I just saw on the news that some credit card companies are going to start researching their customer's spending habits and adjust their credit depending on what they think is happening in the customer's life. For example, if you spend money at higher-priced stores and then go shopping at a cheaper store they may "decide" you have lost your job and will adjust your credit. They are looking for things like marriage counseling and going to bars too! Does anyone know anything else about this?
Credit card companies looking at people's spending habits is nothing new. It's something that's always been done because they are extending you credit. The best way to avoid this is to not use them and only live within your earnings/means.
but is changing credit limit based on their research new? It was on the news this morning... hmmmm
Shame.... Shame they reduced mine when I moved to BumbleTown
i don't know... I think it is a little insane myself... what if someone was just trying to start saving for the future so started shopping at cheaper shops? idk... this all just seems a little weird.
The credit card companies are being challenged by Bank based Debit Cards which are biting into overall marketshare.
I'm not a fan of big government, but there's a point where some new laws might be in order when it comes to this kind of thing. It's never safe to "decide" what someone "must be doing", based on something like that. The person who just starts shopping at different stores may be saving up for a house or have reasons other than money problems.
Years ago I signed up with a cell phone company, and I always paid the bill on time. After having the account for a long time, I had one month where I talked to a family member who had been discovered to have a serious medical condition and need some very serious surgery. I knew I was running the bill up, but she had nobody else to talk to; and using the house phone would have cost me far more. It was a once-in-a-lifetime thing, and I figured I'd just pay the bill when it came in. Two weeks before the bill even showed up (and with the account never being late) they shut off the service, based on "deciding" that too many calls had been run up. I called them because I "knew" it "must be a mistake". It wasn't. They didn't even give me the chance to get the bill and pay it (or not pay it) before they "decided". Never, in my life, had I heard of anything like this from a company! Chances are it was in their terms of service, but it wasn't worded in a way that would make someone with a paid-up, non-late, account imagine this particular situation. Needless to say, I dumped them.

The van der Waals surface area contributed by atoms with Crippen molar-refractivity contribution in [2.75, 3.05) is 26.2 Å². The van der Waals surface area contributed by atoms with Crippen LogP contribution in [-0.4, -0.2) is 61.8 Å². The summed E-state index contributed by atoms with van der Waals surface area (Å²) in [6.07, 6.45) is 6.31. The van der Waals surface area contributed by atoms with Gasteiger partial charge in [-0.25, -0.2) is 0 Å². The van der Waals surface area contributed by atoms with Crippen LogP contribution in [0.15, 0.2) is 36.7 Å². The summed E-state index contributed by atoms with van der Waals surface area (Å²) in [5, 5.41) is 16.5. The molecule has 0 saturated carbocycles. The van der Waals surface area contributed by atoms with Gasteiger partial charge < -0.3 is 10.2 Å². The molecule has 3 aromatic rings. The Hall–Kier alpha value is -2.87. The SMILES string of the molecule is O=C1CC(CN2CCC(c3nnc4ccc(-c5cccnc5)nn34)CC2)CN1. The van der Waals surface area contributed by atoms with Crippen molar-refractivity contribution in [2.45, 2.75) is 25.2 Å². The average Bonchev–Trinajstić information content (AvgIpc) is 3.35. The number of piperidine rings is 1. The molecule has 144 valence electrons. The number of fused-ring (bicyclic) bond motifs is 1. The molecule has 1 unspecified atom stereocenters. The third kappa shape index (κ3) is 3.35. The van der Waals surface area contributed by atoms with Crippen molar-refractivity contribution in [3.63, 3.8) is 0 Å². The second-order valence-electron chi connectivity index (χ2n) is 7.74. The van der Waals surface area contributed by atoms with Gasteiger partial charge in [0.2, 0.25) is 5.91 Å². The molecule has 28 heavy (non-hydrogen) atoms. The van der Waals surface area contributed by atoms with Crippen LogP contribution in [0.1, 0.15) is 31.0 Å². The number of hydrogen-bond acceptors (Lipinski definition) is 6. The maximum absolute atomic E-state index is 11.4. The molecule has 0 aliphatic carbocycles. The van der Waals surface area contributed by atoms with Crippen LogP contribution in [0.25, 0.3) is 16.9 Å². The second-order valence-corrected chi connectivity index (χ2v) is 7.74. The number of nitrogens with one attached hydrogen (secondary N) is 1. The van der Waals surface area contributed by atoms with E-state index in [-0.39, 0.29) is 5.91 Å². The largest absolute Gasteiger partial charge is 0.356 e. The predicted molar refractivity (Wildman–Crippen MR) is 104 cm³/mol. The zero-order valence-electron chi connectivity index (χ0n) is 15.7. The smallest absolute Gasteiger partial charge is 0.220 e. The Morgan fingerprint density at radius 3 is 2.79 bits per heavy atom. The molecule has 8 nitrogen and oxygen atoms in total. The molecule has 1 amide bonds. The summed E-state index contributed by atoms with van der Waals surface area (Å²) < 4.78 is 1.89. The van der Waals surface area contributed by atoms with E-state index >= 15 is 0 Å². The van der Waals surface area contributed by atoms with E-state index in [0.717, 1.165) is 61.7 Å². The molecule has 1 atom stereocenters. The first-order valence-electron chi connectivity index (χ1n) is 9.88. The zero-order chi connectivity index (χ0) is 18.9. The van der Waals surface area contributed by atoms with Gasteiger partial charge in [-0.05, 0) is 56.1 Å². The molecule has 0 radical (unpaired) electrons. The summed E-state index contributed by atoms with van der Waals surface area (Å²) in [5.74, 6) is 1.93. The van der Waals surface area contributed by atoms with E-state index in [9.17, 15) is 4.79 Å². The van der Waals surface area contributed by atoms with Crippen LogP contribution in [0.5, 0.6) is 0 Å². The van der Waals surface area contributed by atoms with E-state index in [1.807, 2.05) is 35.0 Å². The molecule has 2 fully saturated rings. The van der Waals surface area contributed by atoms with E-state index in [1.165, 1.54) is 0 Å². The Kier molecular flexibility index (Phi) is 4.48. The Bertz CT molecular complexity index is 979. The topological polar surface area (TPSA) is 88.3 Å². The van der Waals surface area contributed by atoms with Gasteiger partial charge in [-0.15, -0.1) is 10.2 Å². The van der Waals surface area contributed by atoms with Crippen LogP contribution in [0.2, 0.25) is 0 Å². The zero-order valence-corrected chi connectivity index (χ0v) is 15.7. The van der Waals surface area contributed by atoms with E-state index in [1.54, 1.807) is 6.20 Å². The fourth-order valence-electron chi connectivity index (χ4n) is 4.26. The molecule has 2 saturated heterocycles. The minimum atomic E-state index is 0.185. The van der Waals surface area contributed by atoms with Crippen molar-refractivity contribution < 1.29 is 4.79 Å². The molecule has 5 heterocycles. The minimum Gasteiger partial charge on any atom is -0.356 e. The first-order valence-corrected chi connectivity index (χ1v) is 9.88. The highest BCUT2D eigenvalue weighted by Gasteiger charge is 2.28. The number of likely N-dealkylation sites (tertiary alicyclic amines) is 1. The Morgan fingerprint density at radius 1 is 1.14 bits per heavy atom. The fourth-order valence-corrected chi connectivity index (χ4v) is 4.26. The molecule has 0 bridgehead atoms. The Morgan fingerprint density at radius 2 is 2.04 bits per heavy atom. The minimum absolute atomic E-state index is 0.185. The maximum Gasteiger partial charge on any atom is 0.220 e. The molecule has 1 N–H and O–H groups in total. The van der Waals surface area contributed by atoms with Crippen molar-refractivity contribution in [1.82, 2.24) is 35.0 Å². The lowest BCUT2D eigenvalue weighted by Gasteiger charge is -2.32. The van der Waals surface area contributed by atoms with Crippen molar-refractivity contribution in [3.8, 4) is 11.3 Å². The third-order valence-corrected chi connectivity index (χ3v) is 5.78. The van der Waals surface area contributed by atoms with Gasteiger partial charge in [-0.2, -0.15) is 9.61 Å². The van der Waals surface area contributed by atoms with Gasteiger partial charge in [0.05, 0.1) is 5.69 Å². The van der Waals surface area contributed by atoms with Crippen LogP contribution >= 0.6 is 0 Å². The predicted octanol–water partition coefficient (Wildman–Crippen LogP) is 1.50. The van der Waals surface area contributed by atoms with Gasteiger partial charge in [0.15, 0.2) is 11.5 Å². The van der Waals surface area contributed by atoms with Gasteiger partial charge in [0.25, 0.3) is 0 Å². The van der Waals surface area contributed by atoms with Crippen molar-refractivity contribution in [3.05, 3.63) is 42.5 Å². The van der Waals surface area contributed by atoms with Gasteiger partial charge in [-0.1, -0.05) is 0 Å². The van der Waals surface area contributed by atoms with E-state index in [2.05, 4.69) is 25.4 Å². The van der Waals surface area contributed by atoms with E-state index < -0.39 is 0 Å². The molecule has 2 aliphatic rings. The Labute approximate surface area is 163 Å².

I couldn't believe it (still can't, and this was - like - 12 years ago). Even if they'd called and said they were concerned, or maybe even asked if I'd pay it up early, that might have at least been sort of reasonable (barely). Instead, I just discovered the service shut off out of the blue! They said they did that because they worried ("decided") that someone was making unauthorized calls on my phone; but when I explained that wasn't the case, they still didn't turn the service on!